From left, medical students Kirti Garg and Alexa McEwen (Submitted photos)

Queering the medical curriculum

We spent the summer reviewing literature and creating suggestions for best practices for including queer content in the medical curriculum.

By Kirti Garg and Alexa McEwen

As future physicians, we know how important it is for us to be educated about the needs of our community and to work hard to become safe in the care we provide to minority groups. In particular, the two of us have always been passionate about advocating for the specific needs of 2SLGBTQ+ populations.

This past summer, we worked with Drs. Stéphanie Madill (PhD), an assistant professor in the School of Rehabilitation Science, and Carla Holinaty (MD), an assistant professor in the Department of Family Medicine, to investigate medical school curriculum as part of a Dean’s Summer Research Project. Our goal from the two projects was to create recommendations to inform the training of medical students at the University of Saskatchewan to prepare them to care for queer-identifying patients.

Kirti conducted a literature review to figure out— what queer content should be included in medical education, where to integrate it into the curriculum, and how to teach it. During our search, we found 4 major themes:

  1. In the literature, students generally did not feel confident in their ability to provide care for queer patients. However, confidence in clinical skills was shown to be improved through hands-on learning experiences, clinical encounters and with standardized patients rather than didactic lectures.

  2. It was difficult to determine how much time should be allotted to teaching queer content as studies focused on various outcomes. Typically, shorter interventions in the literature focused on knowledge and longer interventions focused on clinical competence.

  3. There were no module-specific objectives identified in any of the studies. It was shown that curriculum was more effective when queer case scenarios were spread throughout the education to normalize diverse identities.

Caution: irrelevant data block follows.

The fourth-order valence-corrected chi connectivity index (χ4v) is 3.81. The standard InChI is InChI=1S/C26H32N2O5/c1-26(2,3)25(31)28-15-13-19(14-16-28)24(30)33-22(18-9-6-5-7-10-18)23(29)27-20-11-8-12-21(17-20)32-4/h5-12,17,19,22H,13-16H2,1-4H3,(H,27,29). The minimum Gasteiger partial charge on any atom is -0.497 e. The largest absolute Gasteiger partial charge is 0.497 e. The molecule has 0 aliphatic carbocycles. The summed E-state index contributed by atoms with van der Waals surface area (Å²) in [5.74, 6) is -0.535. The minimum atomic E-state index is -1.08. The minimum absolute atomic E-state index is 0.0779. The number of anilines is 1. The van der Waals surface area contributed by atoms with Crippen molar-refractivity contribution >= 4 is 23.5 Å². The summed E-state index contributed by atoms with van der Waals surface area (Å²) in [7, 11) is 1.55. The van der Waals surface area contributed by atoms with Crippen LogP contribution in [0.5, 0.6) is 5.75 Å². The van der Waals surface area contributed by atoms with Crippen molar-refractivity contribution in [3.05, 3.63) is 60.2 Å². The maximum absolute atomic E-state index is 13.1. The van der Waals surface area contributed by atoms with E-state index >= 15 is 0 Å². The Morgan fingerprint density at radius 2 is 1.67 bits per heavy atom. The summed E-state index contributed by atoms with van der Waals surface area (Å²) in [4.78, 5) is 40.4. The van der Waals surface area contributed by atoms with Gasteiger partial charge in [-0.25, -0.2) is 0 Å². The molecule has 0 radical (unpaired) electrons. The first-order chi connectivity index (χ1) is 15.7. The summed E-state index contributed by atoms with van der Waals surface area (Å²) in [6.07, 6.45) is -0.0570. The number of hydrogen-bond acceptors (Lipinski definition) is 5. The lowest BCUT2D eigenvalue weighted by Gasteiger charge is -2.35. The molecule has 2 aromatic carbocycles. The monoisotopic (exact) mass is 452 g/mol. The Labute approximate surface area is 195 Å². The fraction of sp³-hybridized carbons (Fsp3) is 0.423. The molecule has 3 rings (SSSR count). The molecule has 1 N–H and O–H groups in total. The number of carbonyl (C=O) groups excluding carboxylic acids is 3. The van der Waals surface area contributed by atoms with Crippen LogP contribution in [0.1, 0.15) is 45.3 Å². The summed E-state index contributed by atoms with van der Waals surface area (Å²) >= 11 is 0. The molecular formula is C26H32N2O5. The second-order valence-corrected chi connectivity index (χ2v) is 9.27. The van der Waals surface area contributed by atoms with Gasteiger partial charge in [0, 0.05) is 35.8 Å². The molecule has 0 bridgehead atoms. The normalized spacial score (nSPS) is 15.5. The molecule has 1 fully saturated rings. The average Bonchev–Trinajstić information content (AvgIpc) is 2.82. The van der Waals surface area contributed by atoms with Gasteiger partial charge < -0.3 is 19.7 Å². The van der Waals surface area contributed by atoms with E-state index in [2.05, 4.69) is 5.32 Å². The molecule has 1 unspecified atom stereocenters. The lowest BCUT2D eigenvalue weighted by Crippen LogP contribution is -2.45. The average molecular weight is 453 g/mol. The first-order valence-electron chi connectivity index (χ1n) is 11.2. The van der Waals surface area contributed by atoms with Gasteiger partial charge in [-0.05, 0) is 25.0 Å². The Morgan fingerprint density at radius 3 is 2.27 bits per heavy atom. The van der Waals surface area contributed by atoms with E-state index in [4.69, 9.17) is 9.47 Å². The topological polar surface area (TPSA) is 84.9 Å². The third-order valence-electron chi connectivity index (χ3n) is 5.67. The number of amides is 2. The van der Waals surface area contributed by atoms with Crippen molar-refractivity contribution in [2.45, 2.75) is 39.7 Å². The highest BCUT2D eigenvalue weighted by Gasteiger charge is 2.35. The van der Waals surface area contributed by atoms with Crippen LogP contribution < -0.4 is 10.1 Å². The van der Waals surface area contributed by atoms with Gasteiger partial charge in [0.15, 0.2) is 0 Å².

4. It was found that students had less knowledge about gender diverse individuals’ health as compared to sexually diverse individuals. This seemed to correlate more with transphobia rather than hours of education. This means that we need to address attitudes towards trans patients and not just focus on increasing hours of education.
From left clockwise, medical student Kirti Garg, School of Rehabilitation Science assistant professor Stéphanie Madill, and medical student Alexa McEwen.

Alexa’s project, on the other hand, collected written materials pertaining to queer topics from the USask UGME 4-year curriculum for the 2020/21 school year to outline what content is currently being taught. We compared this outline to Kirti’s results of best practices, as well as discussed them with OUTSaskatoon to get a community perspective.

Overall, we found that the curriculum contains more than double the number of median hours found in a 2011 survey of North American medical schools, which provides a promising time foundation to build on. Within the curriculum, some collaboration already exists with community organizations like OUTSaskatoon. We found opportunities, particularly within the Clinical Skills components, to further increase these partnerships in community protective ways.

Written materials in the curriculum were generally missing overtly negative/harmful messaging regarding queer individuals, but since much of the content was covered during small group discussion sessions, it wasn’t possible to determine the full extent of the content for this type of learning situation. 

These projects came at a particularly exciting time, since the College is actively working on curriculum renewal. We were approached by the Curriculum Committee to discuss our findings and suggestions, along with other individuals known in the College for their queer-related work. The passion and energy for the topic was evident within a couple minutes of the meeting. We ended up in a lengthy discussion about the need for improved faculty education materials to go alongside any improvements made to the medical curriculum.

With our two Dean's projects, we had a unique opportunity to participate in research that has a tangible impact on our community. We are excited to see how our hard work can contribute to the improvement of the quality of care that our colleagues will be able to provide to the 2SLGBTQ+ community.

Alexa McEwen is a third-year medical student and Kirti Garg is a second-year medical student at the College of Medicine.